One of the greatest hazards of blood loss by the wounded was shock. Many British doctors initially preferred to treat shock with infusions of saline or of “Bayliss’ gummy solution” – a colloid preparation of gum arabic (from the sap of the Acacia tree), suggested by physiologist William Bayliss. When Canadian physicians joined the war in support of the British Empire, they brought with them the syringe and paraffin tube methods of blood transfusion. Notable among the Canadians was L. Bruce Robertson from Toronto, who had recently trained with Lindemann in New York and who published his wartime transfusion experiences in the British Medical Journal in 1916-17, highlighting the benefits of infusing blood. British interest was piqued.
The U.S. entry into the war in 1917 brought more physicians familiar with transfusion. Among them were Roger Lee and Oswald Hope Robertson, with Base Hospital No. 5 from Boston, where some of the leading proponents of transfusion worked. Before the war, Lee, an early advocate of blood grouping, had sent Robertson to work with Rous at the Rockefeller Institute. After arriving in France, Robertson was sent to the British 3rd Army Casualty Clearing Station to consult with them on transfusion. There he drew up plans for what many consider the world’s first blood bank. Initially, Robertson used citrated blood drawn into one liter glass bottles, converting ammunition boxes into shipping containers, with sawdust and ice packed around the bottles. He selected only group O blood donors, compatible with all other blood types, thus requiring no further testing. The citrated blood could only be stored a short time, but it allowed blood to be collected in advance of need. Robertson soon incorporated Rous and Turner’s dextrose into his bottles. Citrate and dextrose were sterilized separately, then mixed in a two liter bottle (the larger bottle necessitated by the volume of dextrose needed).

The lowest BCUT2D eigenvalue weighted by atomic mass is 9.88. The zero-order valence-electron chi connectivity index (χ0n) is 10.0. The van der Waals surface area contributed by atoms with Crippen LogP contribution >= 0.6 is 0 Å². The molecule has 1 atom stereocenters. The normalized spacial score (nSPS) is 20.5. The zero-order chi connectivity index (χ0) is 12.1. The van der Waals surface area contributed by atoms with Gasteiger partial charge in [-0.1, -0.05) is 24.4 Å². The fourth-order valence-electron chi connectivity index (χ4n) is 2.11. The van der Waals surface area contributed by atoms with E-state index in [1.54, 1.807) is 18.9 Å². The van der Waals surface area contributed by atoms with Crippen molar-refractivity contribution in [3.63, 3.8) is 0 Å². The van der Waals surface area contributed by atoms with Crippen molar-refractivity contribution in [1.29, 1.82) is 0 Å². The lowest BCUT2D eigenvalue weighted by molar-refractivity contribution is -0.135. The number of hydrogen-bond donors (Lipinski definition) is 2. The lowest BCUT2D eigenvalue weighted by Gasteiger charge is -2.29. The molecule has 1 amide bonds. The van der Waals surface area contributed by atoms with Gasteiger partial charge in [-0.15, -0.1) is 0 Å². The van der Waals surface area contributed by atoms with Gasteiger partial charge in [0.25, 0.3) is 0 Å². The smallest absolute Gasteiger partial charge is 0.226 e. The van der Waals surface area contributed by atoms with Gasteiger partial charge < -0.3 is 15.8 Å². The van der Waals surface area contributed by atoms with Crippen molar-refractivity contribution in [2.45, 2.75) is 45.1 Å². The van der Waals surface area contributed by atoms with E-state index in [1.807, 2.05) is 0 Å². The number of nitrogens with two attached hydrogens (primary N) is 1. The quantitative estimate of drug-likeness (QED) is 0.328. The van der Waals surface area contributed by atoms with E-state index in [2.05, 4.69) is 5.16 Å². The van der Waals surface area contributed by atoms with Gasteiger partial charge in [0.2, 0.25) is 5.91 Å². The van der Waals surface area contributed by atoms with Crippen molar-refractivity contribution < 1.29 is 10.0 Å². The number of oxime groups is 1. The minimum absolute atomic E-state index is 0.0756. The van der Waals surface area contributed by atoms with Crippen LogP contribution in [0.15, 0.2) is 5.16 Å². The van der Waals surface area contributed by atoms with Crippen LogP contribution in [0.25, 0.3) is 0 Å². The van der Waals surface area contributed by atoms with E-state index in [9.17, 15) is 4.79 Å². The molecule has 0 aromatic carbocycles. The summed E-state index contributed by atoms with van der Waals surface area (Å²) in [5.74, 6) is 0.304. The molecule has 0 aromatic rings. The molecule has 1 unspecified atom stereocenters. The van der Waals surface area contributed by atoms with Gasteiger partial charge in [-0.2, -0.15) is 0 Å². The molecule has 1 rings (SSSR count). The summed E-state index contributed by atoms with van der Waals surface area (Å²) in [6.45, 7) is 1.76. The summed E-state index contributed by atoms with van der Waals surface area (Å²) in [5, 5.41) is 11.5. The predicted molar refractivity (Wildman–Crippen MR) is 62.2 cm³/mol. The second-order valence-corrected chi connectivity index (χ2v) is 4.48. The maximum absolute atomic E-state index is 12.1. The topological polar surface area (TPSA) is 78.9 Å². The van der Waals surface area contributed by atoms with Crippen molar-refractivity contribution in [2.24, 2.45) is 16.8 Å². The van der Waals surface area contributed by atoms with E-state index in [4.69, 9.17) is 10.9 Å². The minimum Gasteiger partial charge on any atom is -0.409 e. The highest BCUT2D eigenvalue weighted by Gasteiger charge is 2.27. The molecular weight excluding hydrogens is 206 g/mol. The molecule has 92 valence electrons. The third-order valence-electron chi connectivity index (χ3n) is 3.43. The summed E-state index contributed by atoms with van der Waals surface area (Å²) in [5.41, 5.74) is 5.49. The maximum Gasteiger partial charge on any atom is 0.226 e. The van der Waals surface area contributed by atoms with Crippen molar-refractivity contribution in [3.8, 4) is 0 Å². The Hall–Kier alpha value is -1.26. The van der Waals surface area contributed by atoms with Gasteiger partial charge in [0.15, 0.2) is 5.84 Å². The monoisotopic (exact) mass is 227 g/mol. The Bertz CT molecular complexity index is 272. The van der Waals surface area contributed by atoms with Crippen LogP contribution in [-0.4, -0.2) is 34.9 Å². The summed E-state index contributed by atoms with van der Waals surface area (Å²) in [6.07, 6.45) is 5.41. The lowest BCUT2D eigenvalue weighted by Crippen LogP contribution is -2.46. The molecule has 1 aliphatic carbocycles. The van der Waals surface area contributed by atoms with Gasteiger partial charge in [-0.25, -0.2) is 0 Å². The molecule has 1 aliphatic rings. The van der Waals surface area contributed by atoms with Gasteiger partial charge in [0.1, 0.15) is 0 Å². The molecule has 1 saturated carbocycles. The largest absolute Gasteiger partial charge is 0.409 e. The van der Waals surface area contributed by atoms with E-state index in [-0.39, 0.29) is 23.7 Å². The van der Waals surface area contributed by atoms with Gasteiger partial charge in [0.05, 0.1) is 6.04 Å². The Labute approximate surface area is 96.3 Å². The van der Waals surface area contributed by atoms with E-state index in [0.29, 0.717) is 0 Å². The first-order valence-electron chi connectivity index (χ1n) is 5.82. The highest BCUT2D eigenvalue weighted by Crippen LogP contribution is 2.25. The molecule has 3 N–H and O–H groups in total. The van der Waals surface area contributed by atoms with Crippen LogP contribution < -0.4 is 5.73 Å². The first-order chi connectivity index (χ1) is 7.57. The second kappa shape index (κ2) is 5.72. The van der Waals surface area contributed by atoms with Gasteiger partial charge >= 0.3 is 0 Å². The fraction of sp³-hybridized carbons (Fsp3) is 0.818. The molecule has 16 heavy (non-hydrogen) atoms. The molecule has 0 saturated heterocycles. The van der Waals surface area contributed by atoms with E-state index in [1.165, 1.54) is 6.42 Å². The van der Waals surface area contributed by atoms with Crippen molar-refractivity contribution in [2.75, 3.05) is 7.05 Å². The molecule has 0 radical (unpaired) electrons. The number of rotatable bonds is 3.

Robertson’s methods were so successful that by the end of the war he was conducting a school for blood transfusion, training teams from other medical units. Citrated blood (usually without dextrose) became the method of choice for most Allied medical forces, although paraffin tube and syringe methods (each with a variety of adaptations) were also widely used. Allied medical forces were issued standardized transfusion kits to carry into the field, allowing blood to be given even before transferring the injured to casualty clearing stations.
British Transfusion Kit
Kits designed by Geoffrey Keynes of the Royal Army Medical Corps generally did not use anticoagulants,so the blood was transfused soon after collection. After the war, Keynes co-founded London’s Blood Transfusion Service.
Not all transfused blood was group O. When time and facilities allowed, some donor blood was typed and “cross-matched” prior to transfusion. Lists of blood groups of camp personnel were maintained, to be summoned as donors were needed. Convalescing troops often volunteered as donors for more seriously wounded comrades.
Benefits of Transfusion
Using preserved blood allowed it to be stockpiled and ready when needed. A single officer, usually with one assistant, could give the blood quickly and at the patient’s bedside, without having to move him and the donor together into an operating room, thus freeing operation room space as well. In addition to treating shock, blood transfusion was also used successfully during surgical procedures and in treating carbon monoxide poisoning, septicemia, and chronic wound infections. The First World War introduced transfusion methods to more doctors and in more standardized procedures than might have occurred in peacetime, and convinced them of its benefits. When these physicians returned home, blood transfusion gained a new place in civilian medical practice.